Admittedly, even without CO2 fertilisation, some aquarists say they observe their plants growing. There are several reasons for this. One is that the needs of our aquarium plants differ as much as those of our fish (discus/goldfish). Some plants, such as the Vallisneria, need very little fertiliser, only a little light and can survive with the CO2 content of untreated water. Any high maintenance plants, such as Rotala macranda, would perish miserably if forced to share an aquarium in these conditions. But the Vallisneria too would flourish still further, were it to receive CO2 fertilisation, assuming there is enough fertiliser and light.
The correct CO2 content in the aquarium
CO2 is dissolved in ALL water, as it diffuses from our air into the water. Unfortunately, that’s not enough for most aquarium plants. In the following table you can read how much CO2 is dissolved in your aquarium water at a certain pH value and a carbonate hardness X. The ideal CO2 content is marked in green. This makes it easy to see how much CO2 is still missing in your aquarium water so that your plants get enough nourishment.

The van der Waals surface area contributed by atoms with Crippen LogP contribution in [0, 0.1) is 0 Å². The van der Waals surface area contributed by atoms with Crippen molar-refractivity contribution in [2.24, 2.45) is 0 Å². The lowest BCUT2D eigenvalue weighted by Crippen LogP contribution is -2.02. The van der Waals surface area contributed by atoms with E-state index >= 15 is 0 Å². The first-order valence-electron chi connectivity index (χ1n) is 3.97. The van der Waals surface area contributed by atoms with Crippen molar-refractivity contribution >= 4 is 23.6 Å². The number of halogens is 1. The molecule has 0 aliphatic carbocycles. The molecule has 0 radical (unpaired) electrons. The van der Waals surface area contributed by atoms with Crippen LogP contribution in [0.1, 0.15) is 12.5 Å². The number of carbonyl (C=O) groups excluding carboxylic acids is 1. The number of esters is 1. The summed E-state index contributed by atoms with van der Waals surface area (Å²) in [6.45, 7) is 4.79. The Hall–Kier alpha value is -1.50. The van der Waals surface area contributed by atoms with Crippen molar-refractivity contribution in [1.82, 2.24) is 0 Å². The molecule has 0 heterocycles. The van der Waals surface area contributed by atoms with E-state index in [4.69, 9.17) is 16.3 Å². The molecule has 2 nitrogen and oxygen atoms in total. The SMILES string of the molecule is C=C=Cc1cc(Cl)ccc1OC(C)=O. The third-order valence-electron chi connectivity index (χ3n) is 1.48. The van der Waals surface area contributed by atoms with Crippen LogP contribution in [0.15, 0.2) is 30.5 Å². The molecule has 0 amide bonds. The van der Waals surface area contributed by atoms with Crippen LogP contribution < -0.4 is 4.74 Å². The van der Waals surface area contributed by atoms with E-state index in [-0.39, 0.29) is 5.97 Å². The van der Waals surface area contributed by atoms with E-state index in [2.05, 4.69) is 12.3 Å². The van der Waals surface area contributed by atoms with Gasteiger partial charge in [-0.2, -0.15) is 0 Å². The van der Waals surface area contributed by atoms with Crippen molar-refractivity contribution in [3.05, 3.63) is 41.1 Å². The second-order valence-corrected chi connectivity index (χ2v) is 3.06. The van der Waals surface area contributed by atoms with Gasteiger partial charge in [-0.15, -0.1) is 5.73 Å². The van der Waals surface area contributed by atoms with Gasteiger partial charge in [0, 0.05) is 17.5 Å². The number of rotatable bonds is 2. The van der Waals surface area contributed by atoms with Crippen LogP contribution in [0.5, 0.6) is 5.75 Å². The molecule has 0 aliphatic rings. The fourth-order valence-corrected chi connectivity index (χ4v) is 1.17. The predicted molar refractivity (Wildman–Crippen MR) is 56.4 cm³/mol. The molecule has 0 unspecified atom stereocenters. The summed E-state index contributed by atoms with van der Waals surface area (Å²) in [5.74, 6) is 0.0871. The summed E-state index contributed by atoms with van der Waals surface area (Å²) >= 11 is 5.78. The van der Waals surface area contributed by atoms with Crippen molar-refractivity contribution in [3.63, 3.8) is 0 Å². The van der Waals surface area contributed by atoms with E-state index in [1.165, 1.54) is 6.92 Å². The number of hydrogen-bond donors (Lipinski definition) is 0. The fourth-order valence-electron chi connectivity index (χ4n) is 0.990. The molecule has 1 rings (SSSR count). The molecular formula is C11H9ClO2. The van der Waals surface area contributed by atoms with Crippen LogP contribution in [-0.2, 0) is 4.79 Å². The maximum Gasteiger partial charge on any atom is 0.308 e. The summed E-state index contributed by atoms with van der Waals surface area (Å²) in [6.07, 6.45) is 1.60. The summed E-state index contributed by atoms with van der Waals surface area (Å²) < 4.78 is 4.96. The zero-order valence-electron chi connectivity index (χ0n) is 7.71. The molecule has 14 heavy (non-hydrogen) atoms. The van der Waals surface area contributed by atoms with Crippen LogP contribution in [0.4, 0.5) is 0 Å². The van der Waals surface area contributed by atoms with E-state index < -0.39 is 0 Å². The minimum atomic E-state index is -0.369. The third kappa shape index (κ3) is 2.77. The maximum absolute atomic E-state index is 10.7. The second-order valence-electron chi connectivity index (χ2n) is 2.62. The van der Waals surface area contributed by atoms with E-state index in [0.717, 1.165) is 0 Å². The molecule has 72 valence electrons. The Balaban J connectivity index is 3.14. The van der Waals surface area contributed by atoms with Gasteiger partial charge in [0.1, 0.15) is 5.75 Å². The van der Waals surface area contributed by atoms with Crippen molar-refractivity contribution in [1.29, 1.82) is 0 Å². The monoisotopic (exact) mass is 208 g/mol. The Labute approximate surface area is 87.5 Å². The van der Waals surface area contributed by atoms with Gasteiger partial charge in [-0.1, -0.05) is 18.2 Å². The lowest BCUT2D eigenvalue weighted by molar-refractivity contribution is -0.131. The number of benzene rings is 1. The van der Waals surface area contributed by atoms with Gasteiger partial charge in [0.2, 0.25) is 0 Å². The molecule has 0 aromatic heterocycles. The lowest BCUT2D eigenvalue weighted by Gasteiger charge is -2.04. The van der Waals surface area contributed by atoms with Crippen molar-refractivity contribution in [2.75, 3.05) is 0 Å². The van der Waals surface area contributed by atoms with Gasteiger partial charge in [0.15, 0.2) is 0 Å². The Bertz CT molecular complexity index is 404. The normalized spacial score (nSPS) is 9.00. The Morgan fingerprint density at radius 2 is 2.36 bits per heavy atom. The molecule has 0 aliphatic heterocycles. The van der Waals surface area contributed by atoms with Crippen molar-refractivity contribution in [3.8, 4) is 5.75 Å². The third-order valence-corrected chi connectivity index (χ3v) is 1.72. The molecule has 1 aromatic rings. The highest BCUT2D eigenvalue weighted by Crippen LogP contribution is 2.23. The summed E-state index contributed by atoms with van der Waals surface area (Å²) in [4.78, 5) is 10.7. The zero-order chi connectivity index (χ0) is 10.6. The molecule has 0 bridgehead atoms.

If, let’s say, your pH is 7.4 and the KH is 6 °dKH, then you have 7 mg/l CO2 in the water. However, most aquatic plants need somewhat higher CO2 levels, of between 14 and 23 mg/l, to grow vigorously and healthily. Very sensitive species can even need 23 to 36 mg/l. With the help of a CO2 fertiliser system you can increase the CO2 content in the water and at the same time set the perfect pH value for your fish.
Find more about CO2 plant fertilisation here: CO2 Nawożenie roślin